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Why you should take Italy’s and Spain’s horrifying public debt figures with a grain of salt

By Gwynn Guilford, Simone Foxman
euPublished Last updated This article is more than 2 years old.

This post has been corrected.

The debt situation in Spain and Italy looks to be getting grimmer and grimmer. The Bank of Italy announced that Italy’s public debt now stands at €2.02 trillion ($2.65 trillion) (pdf). That’s 127% of its GDP, up from 120.8% in 2011. And as Bloomberg points out, it’s the highest since Mussolini took power. With its debt now sitting at a mind-blowing €884.4 billion ($1.14 trillion), Spain’s debt to GDP ratio was 84.1% of its GDP at the end of 2012, a 14.8% gain on 2011. The government had expected the number to come in at 79.8%.

Still, the year-over-year increase in public debt is falling in both countries, as austerity measures kick in. Then again, austerity measures have triggered recessions in both countries, which means less tax revenue from companies and businesses, since they are earning less money. That means that, although economic reforms are needed to make Spain and Italy more competitive, those same policies are actually putting governments on shakier financial footing in the short term.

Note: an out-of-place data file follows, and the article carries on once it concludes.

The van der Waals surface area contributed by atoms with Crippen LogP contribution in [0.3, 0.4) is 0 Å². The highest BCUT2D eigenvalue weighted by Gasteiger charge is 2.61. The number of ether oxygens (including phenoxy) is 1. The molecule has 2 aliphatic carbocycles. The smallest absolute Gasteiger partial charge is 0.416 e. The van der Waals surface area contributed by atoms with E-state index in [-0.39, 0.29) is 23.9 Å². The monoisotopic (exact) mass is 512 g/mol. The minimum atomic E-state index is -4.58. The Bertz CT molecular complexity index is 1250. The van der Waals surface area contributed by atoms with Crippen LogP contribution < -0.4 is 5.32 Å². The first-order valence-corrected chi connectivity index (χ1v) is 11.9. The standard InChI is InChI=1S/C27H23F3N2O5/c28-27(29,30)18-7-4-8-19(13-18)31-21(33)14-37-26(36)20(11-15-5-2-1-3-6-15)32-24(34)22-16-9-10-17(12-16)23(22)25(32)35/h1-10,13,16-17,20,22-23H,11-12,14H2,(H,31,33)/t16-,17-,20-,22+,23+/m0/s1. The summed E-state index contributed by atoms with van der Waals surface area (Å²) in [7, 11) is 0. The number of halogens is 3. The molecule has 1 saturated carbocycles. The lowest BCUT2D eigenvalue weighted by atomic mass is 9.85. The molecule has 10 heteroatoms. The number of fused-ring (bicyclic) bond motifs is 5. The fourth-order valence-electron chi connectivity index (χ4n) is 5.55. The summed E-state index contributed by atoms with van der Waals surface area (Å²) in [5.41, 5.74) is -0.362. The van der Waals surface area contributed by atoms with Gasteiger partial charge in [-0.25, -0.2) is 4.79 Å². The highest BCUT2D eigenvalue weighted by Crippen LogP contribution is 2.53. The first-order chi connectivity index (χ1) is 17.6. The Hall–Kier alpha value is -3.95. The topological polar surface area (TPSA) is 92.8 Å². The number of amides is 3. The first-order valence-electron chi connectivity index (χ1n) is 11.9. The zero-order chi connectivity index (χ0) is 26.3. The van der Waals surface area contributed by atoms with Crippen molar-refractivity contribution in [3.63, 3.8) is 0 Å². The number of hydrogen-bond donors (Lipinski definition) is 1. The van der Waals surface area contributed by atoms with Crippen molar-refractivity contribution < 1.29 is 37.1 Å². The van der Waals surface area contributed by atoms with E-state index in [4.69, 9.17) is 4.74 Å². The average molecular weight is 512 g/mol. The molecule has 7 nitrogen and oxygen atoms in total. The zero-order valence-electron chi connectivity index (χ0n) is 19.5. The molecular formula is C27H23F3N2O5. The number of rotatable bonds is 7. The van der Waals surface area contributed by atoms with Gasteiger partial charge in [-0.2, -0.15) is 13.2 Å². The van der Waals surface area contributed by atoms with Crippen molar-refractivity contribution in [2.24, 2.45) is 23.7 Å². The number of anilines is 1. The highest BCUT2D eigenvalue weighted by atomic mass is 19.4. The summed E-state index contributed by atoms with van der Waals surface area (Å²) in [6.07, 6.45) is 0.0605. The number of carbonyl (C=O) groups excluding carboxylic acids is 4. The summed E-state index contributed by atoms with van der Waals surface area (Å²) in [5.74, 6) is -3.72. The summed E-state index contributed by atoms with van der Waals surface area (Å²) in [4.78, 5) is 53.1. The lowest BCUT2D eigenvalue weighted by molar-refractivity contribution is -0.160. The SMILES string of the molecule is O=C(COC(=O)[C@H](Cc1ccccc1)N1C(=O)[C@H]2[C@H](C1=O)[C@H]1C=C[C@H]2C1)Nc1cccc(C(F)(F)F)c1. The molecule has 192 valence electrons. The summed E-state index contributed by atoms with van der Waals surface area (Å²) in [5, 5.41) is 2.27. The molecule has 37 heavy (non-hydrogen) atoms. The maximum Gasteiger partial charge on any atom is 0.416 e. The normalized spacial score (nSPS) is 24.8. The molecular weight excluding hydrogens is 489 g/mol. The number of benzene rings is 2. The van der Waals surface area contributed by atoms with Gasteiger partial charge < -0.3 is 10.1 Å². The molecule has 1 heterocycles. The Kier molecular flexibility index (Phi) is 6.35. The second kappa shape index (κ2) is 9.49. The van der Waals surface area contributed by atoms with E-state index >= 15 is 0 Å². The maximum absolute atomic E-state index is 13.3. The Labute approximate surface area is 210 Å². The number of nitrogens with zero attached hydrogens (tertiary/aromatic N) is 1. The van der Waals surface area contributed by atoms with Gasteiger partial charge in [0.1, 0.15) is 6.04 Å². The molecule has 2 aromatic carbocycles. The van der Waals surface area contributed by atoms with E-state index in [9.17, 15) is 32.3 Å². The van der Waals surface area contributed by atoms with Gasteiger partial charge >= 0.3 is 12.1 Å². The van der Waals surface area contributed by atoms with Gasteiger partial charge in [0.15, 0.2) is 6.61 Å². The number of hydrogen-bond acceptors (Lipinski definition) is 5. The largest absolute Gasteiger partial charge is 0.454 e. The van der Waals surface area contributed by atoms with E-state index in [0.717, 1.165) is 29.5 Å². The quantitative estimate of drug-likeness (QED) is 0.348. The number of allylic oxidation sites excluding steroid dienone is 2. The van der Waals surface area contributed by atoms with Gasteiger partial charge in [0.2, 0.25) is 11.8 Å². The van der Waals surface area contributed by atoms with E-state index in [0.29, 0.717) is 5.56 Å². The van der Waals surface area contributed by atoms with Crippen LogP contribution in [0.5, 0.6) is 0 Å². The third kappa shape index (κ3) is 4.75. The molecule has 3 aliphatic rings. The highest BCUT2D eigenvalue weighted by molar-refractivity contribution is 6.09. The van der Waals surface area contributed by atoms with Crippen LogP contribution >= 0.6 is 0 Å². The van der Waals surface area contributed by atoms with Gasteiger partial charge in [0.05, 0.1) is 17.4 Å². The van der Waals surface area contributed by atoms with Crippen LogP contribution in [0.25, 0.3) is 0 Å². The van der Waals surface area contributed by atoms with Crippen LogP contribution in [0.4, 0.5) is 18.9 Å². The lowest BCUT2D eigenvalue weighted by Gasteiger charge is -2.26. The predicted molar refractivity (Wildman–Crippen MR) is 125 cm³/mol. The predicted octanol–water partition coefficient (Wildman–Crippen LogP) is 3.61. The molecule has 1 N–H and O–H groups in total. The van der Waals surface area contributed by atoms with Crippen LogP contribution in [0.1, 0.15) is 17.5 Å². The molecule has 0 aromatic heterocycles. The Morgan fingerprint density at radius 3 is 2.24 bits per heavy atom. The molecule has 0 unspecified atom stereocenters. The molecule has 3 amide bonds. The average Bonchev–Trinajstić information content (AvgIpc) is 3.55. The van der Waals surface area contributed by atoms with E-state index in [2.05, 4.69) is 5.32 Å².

Even so, in Italy’s case, it might be wise to calm your daily freakout about the size of its public debt. (And while, data on Spain is not available, its situation is similar.) Crucial to assessing Italy’s financial footing is the amount of Italian GDP that’s devoted to servicing interest on the country’s debt. As this chart from @Pawelmorski shows, Italy’s not paying an outrageous sum to do that by historical standards—payments on its massive debt burden comprise about 5% of GDP. Should yields on Italian bonds rise again, one would expect that these payments would reach a size that could cripple the Italian government. But as you can see, that’s not currently the case:

True, since the beginning of the year, the yields on bonds from both Spain and Italy have risen. But not to a crazy level. So for now, at least, those debt-to-GDP ratios don’t really mean all that much.

Correction at 11:07 EST: An earlier version of this post said that Italy’s public debt was €2.02 billion, rather than €2.02 trillion.

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